A mansion of fire crackled against an azure sun and the people who lived there were dark and crispy, their day had just begun. Panting and limping, the glass behind their eyes already misty, they set about their work at once. Staggering between each room, their lungs rattled in the hot air and their teeth were bared sharp behind cracked lips. Their hair was stringy and knotted, and stuck down the long of their backs – with skin as cracked as the salt planes that stretched for hundreds of miles around them. No one was around to smell the stench.
Years later a knight of glass walked along the salt plain, and heard the pop and sting of the mansion of fire. He heard the screams from within it, the screams of a deep pain. The knight empathised. Afterall, he had been forged in an eternal flame, and hot stuck together in an ancient shop. He set about to liberate them, as he had liberated himself just the same thousands of years ago. He knocked and he knocked but no answer came. The door rattled at its hinges, but he could not break the door, for the fierce yellow flames that poured over it were imbued with a strange power.
He sat cross legged by the door and cleared his mind. Glittering beneath a clear sky, he slowly heated up. Twelve years passed by and he burned red hot, it would be five more before he began to melt. After fifty years his legs had melted and pooled beneath the bottom of the door. The mansion, the sun and the salt flats marshalled through time and reduced the knight to a puddle. With the help of a kind southern wind, the knight was washed under the door one drop at a time. Inside the mansion he saw the decaying creatures, the ones he had gone to save. He saw the sadness of their eyes and their sallow sunken features – Practically dead but with no graves.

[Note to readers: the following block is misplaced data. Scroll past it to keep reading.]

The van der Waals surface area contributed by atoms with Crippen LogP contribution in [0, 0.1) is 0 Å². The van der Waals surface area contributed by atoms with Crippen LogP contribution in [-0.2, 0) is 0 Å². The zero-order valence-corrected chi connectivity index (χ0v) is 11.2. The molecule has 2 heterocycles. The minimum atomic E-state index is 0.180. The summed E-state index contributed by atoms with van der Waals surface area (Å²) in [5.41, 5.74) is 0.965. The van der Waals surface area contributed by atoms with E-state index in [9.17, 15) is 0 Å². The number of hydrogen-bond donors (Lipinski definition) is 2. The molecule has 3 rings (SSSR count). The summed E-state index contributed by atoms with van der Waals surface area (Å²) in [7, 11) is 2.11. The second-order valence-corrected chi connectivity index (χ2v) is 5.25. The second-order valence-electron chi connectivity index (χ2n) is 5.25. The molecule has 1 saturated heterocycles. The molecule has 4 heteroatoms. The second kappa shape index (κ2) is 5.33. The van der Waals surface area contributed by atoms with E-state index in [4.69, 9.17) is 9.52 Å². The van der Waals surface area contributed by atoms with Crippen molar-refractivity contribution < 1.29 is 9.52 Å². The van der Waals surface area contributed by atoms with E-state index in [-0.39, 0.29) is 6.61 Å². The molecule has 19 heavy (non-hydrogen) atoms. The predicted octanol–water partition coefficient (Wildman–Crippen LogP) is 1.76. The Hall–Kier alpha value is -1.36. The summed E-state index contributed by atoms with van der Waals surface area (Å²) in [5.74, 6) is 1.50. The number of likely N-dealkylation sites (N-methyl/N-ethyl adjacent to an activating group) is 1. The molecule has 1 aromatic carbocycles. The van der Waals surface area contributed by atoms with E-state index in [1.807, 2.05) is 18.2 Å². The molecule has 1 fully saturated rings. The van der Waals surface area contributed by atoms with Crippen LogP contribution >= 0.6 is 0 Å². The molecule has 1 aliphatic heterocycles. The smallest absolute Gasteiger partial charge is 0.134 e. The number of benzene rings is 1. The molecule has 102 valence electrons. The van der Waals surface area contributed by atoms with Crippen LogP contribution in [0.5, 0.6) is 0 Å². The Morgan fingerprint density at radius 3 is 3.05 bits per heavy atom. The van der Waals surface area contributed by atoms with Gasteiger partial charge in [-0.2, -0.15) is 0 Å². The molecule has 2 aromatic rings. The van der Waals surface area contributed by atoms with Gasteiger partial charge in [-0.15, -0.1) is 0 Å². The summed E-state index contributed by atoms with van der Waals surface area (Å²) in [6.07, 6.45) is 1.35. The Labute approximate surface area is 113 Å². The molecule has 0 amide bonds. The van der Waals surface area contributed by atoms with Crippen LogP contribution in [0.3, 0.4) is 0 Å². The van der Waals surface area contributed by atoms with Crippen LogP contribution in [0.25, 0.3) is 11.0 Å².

From his vantage point he could not understand their task. The tools he saw were foreign and they all went about their jobs alone and disconnected. He saw no captor, master, mistress or King. So who were these people and why did they suffer so? And who kept them here, and under what authority? He opened his mouth to ask and found he had no mouth, for he was a puddle. He cursed his foolishness, everyone knew only rivers could be liquid and have mouths to speak. He tried to calm himself down and summon the will to gather himself together. The knight had a tremendous will – Afterall he had sat for sixty seven years. Slowly, so slowly he began to build the connections back up. It was a difficult process, made harder by the wails of the abandoned souls.
Eons passed by and the knight had lost his strength, he had nothing left to give. He had done well and was no longer a puddle but he resembled nothing of his former self. He was far from a knight. A shiny pile of assorted body parts, hideously deformed. He called out, bent double and immobile,
“You there, poor creatures, who did this to you?”
“Who did that to you?” they responded in unison without breaking the rhythm of work.
Unsettled the knight continued, “I can be reforged, do not fear for me”
“Have we not been reforged?” they all laughed.
“Let me help you” the knight pleaded,
“We shall reforge ourselves just as soon as you do” they retorted.
The knight tried to continue speaking but they no longer responded. So he tried again, and for years and years he tried. Eventually he would adjust to the temperature of the room, and to the wails, and to the vile appearance of the poor creatures. No one knows quite when it happened, but after so long the knight began to forget things. The knight forgot that the shrieks and cries were meant to be cries for help, and that their grimaces revealed a deep pain. He even forgot he ought to save them, that he was a knight. He forgot where his heart was in the big pile he had made of himself. He forgot he was deformed.
The heat had become comforting and their screams had turned to song. It wasn’t long before he joined them in their wails. Together they sang away eternity.